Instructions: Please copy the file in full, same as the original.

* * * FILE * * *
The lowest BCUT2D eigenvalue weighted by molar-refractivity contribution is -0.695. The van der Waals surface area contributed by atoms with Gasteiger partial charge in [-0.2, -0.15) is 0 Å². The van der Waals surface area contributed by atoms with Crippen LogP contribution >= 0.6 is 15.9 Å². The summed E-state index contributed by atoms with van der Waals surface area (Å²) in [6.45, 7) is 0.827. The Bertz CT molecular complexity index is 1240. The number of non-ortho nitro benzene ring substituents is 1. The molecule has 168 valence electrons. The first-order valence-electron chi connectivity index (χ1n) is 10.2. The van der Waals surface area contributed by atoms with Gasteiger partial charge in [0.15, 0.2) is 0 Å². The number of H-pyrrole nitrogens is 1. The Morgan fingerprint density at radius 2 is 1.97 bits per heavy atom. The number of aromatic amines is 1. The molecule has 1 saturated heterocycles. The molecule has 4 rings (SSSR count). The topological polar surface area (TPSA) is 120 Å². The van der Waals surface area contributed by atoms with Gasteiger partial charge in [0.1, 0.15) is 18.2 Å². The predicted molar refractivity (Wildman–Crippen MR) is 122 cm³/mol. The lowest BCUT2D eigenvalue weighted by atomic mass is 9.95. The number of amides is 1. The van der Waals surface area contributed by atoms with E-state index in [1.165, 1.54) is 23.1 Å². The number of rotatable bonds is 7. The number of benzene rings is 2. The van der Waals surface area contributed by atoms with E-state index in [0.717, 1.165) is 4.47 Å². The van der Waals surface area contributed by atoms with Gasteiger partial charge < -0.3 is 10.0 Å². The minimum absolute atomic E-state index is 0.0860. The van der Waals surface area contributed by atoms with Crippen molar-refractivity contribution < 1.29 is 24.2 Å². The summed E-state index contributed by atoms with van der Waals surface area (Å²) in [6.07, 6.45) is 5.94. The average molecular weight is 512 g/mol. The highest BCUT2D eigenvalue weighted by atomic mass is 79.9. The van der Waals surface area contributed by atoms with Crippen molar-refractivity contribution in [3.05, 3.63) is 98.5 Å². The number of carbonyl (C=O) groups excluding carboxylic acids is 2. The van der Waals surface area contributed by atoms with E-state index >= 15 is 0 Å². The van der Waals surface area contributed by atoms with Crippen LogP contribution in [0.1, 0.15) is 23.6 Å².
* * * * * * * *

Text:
The lowest BCUT2D eigenvalue weighted by molar-refractivity contribution is -0.695. The van der Waals surface area contributed by atoms with Gasteiger partial charge in [-0.2, -0.15) is 0 Å². The van der Waals surface area contributed by atoms with Crippen LogP contribution >= 0.6 is 15.9 Å². The summed E-state index contributed by atoms with van der Waals surface area (Å²) in [6.45, 7) is 0.827. The Bertz CT molecular complexity index is 1240. The number of non-ortho nitro benzene ring substituents is 1. The molecule has 168 valence electrons. The first-order valence-electron chi connectivity index (χ1n) is 10.2. The van der Waals surface area contributed by atoms with Gasteiger partial charge in [0.15, 0.2) is 0 Å². The number of H-pyrrole nitrogens is 1. The Morgan fingerprint density at radius 2 is 1.97 bits per heavy atom. The number of aromatic amines is 1. The molecule has 1 saturated heterocycles. The molecule has 4 rings (SSSR count). The topological polar surface area (TPSA) is 120 Å². The van der Waals surface area contributed by atoms with Gasteiger partial charge in [0.1, 0.15) is 18.2 Å². The predicted molar refractivity (Wildman–Crippen MR) is 122 cm³/mol. The lowest BCUT2D eigenvalue weighted by atomic mass is 9.95. The number of amides is 1. The van der Waals surface area contributed by atoms with E-state index in [1.165, 1.54) is 23.1 Å². The number of rotatable bonds is 7. The number of benzene rings is 2. The van der Waals surface area contributed by atoms with E-state index in [0.717, 1.165) is 4.47 Å². The van der Waals surface area contributed by atoms with Gasteiger partial charge < -0.3 is 10.0 Å². The minimum absolute atomic E-state index is 0.0860. The van der Waals surface area contributed by atoms with Crippen molar-refractivity contribution < 1.29 is 24.2 Å². The summed E-state index contributed by atoms with van der Waals surface area (Å²) in [6.07, 6.45) is 5.94. The average molecular weight is 512 g/mol. The highest BCUT2D eigenvalue weighted by atomic mass is 79.9. The van der Waals surface area contributed by atoms with Crippen molar-refractivity contribution in [3.05, 3.63) is 98.5 Å². The number of carbonyl (C=O) groups excluding carboxylic acids is 2. The van der Waals surface area contributed by atoms with E-state index >= 15 is 0 Å². The van der Waals surface area contributed by atoms with Crippen LogP contribution in [0.1, 0.15) is 23.6 Å².